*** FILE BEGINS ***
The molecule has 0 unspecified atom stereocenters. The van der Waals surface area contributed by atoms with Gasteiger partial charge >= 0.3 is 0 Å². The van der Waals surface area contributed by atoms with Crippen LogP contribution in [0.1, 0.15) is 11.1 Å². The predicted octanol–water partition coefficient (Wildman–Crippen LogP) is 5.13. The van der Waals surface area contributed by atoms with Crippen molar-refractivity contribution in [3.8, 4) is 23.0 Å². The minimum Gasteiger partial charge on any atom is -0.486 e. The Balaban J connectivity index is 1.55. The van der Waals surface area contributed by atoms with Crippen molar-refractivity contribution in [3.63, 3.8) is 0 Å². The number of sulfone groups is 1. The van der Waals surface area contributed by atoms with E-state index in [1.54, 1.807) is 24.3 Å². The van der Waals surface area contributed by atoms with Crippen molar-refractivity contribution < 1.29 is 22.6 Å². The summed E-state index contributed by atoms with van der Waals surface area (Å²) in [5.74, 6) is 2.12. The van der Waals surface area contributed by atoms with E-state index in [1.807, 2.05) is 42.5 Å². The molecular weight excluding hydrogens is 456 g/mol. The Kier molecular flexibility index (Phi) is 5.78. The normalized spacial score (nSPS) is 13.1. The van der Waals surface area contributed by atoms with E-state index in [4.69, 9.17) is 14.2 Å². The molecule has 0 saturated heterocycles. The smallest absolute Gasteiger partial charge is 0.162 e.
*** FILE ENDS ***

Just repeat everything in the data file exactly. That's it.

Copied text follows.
The molecule has 0 unspecified atom stereocenters. The van der Waals surface area contributed by atoms with Gasteiger partial charge >= 0.3 is 0 Å². The van der Waals surface area contributed by atoms with Crippen LogP contribution in [0.1, 0.15) is 11.1 Å². The predicted octanol–water partition coefficient (Wildman–Crippen LogP) is 5.13. The van der Waals surface area contributed by atoms with Crippen molar-refractivity contribution in [3.8, 4) is 23.0 Å². The minimum Gasteiger partial charge on any atom is -0.486 e. The Balaban J connectivity index is 1.55. The van der Waals surface area contributed by atoms with Crippen molar-refractivity contribution in [3.63, 3.8) is 0 Å². The number of sulfone groups is 1. The van der Waals surface area contributed by atoms with E-state index in [1.54, 1.807) is 24.3 Å². The van der Waals surface area contributed by atoms with Crippen molar-refractivity contribution < 1.29 is 22.6 Å². The summed E-state index contributed by atoms with van der Waals surface area (Å²) in [5.74, 6) is 2.12. The van der Waals surface area contributed by atoms with E-state index in [1.807, 2.05) is 42.5 Å². The molecular weight excluding hydrogens is 456 g/mol. The Kier molecular flexibility index (Phi) is 5.78. The normalized spacial score (nSPS) is 13.1. The van der Waals surface area contributed by atoms with E-state index in [4.69, 9.17) is 14.2 Å². The molecule has 0 saturated heterocycles. The smallest absolute Gasteiger partial charge is 0.162 e.